Fair Care

Emma’s sto­ry, in show­ing the real­i­ty of glob­al eco­nom­ic migra­tion, rais­es sig­nif­i­cant ques­tions about glob­al ethics. The cur­rent sys­tem has many ben­e­fits: poor nations receive remit­tances from fam­i­ly mem­bers work­ing abroad, while rich nations are pro­vid­ed with a labor source for low-sta­tus work and with a mar­ket for goods used pri­mar­i­ly by low-wage migrants. Employ­ers encounter few, if any, restric­tions. The peo­ple who are hurt by the sys­tem are most often the work­ers them­selves, usu­al­ly undoc­u­ment­ed women, and some­times their chil­dren. Female work­ers are espe­cial­ly vul­ner­a­ble to wage theft and oth­er forms of exploita­tion, and are less empow­ered to speak up. In the absence of sig­nif­i­cant eco­nom­ic changes that would cre­ate bet­ter-pay­ing jobs for work­ers in their own coun­tries, what should we do? For a start, we can begin to val­ue care work as a social good, respect­ing work­ers and pro­tect­ing them from harm.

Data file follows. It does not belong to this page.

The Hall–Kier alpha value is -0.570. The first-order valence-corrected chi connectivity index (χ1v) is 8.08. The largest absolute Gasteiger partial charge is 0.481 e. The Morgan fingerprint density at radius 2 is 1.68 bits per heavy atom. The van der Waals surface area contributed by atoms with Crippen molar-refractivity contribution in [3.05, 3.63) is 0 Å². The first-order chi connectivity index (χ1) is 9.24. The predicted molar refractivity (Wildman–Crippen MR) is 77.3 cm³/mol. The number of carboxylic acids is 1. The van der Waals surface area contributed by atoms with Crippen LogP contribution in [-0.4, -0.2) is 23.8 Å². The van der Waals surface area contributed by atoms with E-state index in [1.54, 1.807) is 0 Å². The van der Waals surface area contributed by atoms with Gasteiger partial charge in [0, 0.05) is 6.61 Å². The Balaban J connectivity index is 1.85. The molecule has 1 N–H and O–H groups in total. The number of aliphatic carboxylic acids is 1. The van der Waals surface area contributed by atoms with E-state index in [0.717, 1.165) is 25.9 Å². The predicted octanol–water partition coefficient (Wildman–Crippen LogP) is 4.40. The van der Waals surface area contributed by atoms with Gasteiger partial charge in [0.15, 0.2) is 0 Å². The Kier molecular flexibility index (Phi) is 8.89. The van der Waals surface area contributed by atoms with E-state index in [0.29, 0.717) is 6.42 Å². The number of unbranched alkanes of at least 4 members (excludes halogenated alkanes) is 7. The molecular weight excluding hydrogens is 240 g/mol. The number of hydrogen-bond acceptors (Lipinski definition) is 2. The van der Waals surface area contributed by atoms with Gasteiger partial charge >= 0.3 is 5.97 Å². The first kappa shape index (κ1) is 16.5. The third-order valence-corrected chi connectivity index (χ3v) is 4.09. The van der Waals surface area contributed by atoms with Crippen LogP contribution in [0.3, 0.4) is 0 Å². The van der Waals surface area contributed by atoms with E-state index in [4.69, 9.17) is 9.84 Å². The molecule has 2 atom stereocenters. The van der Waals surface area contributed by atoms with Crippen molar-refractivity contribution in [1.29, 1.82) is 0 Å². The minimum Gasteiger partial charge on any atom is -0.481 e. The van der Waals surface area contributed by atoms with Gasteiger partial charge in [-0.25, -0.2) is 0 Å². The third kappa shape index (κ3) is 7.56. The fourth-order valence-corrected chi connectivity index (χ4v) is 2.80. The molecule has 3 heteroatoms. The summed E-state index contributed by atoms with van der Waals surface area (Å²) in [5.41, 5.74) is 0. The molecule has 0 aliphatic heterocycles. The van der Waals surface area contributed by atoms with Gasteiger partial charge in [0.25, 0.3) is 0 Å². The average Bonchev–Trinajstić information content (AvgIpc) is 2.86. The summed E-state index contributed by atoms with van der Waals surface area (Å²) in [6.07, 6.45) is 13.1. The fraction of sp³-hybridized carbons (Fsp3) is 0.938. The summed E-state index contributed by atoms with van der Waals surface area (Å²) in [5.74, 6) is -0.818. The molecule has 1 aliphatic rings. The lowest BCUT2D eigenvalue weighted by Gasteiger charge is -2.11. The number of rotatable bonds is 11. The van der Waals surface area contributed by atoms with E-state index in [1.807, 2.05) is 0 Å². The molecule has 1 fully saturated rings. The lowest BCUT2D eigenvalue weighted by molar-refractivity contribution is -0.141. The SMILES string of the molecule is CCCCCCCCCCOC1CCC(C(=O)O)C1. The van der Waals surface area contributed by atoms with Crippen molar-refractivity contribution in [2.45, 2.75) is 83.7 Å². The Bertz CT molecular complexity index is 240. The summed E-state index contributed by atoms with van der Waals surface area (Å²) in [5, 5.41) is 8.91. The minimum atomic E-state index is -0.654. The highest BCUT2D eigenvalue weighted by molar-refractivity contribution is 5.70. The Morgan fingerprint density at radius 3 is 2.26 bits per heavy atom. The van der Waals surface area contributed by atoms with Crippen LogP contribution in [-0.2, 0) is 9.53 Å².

Nan­cy Berlinger 

Michael K. Gusmano

Co-Direc­tors, The Undoc­u­ment­ed Patients Project, The Hast­ings Center

Gar­ri­son, N.Y.

This let­ter was orig­i­nally pub­lished as a let­ter in The New York­er’s May 23, 2016 Issue. Please click here to access the orig­i­nal let­ter online.

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